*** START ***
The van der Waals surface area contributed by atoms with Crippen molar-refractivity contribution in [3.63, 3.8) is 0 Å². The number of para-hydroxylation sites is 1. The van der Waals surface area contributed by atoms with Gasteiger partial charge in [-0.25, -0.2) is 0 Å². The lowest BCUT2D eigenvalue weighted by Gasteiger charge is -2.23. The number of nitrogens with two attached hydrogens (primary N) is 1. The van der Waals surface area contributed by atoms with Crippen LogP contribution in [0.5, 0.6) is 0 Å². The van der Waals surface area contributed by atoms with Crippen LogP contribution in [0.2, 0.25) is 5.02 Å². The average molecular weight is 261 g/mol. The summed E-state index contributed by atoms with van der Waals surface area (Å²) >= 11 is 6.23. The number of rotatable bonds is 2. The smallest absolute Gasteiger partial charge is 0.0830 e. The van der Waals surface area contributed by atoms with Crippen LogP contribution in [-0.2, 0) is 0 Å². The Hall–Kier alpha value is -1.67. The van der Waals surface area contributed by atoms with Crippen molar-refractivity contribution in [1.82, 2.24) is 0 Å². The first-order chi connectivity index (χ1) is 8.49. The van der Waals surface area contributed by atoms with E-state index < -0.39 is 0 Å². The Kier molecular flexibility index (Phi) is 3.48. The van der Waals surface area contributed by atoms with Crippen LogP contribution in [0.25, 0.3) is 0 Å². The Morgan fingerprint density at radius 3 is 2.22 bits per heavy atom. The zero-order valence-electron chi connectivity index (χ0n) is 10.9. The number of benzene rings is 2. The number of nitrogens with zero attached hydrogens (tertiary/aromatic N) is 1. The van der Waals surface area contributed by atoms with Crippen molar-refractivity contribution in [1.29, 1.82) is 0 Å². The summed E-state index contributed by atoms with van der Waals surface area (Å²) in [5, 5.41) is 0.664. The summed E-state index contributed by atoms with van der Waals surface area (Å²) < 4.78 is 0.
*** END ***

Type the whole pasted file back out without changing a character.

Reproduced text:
The van der Waals surface area contributed by atoms with Crippen molar-refractivity contribution in [3.63, 3.8) is 0 Å². The number of para-hydroxylation sites is 1. The van der Waals surface area contributed by atoms with Gasteiger partial charge in [-0.25, -0.2) is 0 Å². The lowest BCUT2D eigenvalue weighted by Gasteiger charge is -2.23. The number of nitrogens with two attached hydrogens (primary N) is 1. The van der Waals surface area contributed by atoms with Crippen LogP contribution in [0.5, 0.6) is 0 Å². The van der Waals surface area contributed by atoms with Crippen LogP contribution in [0.2, 0.25) is 5.02 Å². The average molecular weight is 261 g/mol. The summed E-state index contributed by atoms with van der Waals surface area (Å²) >= 11 is 6.23. The number of rotatable bonds is 2. The smallest absolute Gasteiger partial charge is 0.0830 e. The van der Waals surface area contributed by atoms with Crippen LogP contribution in [-0.2, 0) is 0 Å². The Hall–Kier alpha value is -1.67. The van der Waals surface area contributed by atoms with Crippen molar-refractivity contribution in [1.82, 2.24) is 0 Å². The first-order chi connectivity index (χ1) is 8.49. The van der Waals surface area contributed by atoms with E-state index < -0.39 is 0 Å². The Kier molecular flexibility index (Phi) is 3.48. The van der Waals surface area contributed by atoms with Crippen LogP contribution in [0.25, 0.3) is 0 Å². The Morgan fingerprint density at radius 3 is 2.22 bits per heavy atom. The zero-order valence-electron chi connectivity index (χ0n) is 10.9. The number of benzene rings is 2. The number of nitrogens with zero attached hydrogens (tertiary/aromatic N) is 1. The van der Waals surface area contributed by atoms with Crippen molar-refractivity contribution in [1.29, 1.82) is 0 Å². The summed E-state index contributed by atoms with van der Waals surface area (Å²) in [5, 5.41) is 0.664. The summed E-state index contributed by atoms with van der Waals surface area (Å²) < 4.78 is 0.